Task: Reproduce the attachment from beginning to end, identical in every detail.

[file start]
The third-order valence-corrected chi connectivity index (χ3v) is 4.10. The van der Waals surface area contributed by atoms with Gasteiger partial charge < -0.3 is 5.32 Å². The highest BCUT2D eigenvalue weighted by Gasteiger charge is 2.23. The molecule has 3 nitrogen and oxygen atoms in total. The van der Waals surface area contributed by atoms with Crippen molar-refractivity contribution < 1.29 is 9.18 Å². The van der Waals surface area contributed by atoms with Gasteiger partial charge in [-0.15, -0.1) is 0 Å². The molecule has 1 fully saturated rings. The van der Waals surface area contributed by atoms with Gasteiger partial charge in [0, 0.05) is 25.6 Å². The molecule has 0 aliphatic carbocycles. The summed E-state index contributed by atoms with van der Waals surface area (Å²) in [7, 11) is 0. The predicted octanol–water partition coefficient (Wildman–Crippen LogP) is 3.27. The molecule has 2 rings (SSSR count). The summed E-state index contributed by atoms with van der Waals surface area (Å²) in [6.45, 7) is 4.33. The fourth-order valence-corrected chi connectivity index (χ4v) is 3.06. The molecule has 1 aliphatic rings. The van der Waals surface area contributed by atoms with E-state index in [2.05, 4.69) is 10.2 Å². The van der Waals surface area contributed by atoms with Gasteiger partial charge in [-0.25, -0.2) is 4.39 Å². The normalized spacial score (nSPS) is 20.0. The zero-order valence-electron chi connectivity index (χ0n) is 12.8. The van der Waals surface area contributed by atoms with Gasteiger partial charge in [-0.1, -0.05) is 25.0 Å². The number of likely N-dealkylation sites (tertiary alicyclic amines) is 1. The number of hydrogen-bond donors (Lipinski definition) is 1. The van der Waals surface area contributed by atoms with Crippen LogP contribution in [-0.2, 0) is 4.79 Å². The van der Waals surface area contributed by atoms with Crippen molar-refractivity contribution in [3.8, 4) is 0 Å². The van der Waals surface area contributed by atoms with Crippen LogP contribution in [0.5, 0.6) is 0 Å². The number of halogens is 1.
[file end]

The third-order valence-corrected chi connectivity index (χ3v) is 4.10. The van der Waals surface area contributed by atoms with Gasteiger partial charge < -0.3 is 5.32 Å². The highest BCUT2D eigenvalue weighted by Gasteiger charge is 2.23. The molecule has 3 nitrogen and oxygen atoms in total. The van der Waals surface area contributed by atoms with Crippen molar-refractivity contribution < 1.29 is 9.18 Å². The van der Waals surface area contributed by atoms with Gasteiger partial charge in [-0.15, -0.1) is 0 Å². The molecule has 1 fully saturated rings. The van der Waals surface area contributed by atoms with Gasteiger partial charge in [0, 0.05) is 25.6 Å². The molecule has 0 aliphatic carbocycles. The summed E-state index contributed by atoms with van der Waals surface area (Å²) in [7, 11) is 0. The predicted octanol–water partition coefficient (Wildman–Crippen LogP) is 3.27. The molecule has 2 rings (SSSR count). The summed E-state index contributed by atoms with van der Waals surface area (Å²) in [6.45, 7) is 4.33. The fourth-order valence-corrected chi connectivity index (χ4v) is 3.06. The molecule has 1 aliphatic rings. The van der Waals surface area contributed by atoms with E-state index in [2.05, 4.69) is 10.2 Å². The van der Waals surface area contributed by atoms with Gasteiger partial charge in [-0.25, -0.2) is 4.39 Å². The normalized spacial score (nSPS) is 20.0. The zero-order valence-electron chi connectivity index (χ0n) is 12.8. The van der Waals surface area contributed by atoms with Gasteiger partial charge in [-0.1, -0.05) is 25.0 Å². The number of likely N-dealkylation sites (tertiary alicyclic amines) is 1. The number of hydrogen-bond donors (Lipinski definition) is 1. The van der Waals surface area contributed by atoms with Crippen LogP contribution in [-0.2, 0) is 4.79 Å². The van der Waals surface area contributed by atoms with Crippen molar-refractivity contribution in [3.8, 4) is 0 Å². The van der Waals surface area contributed by atoms with Crippen LogP contribution in [0.5, 0.6) is 0 Å². The number of halogens is 1.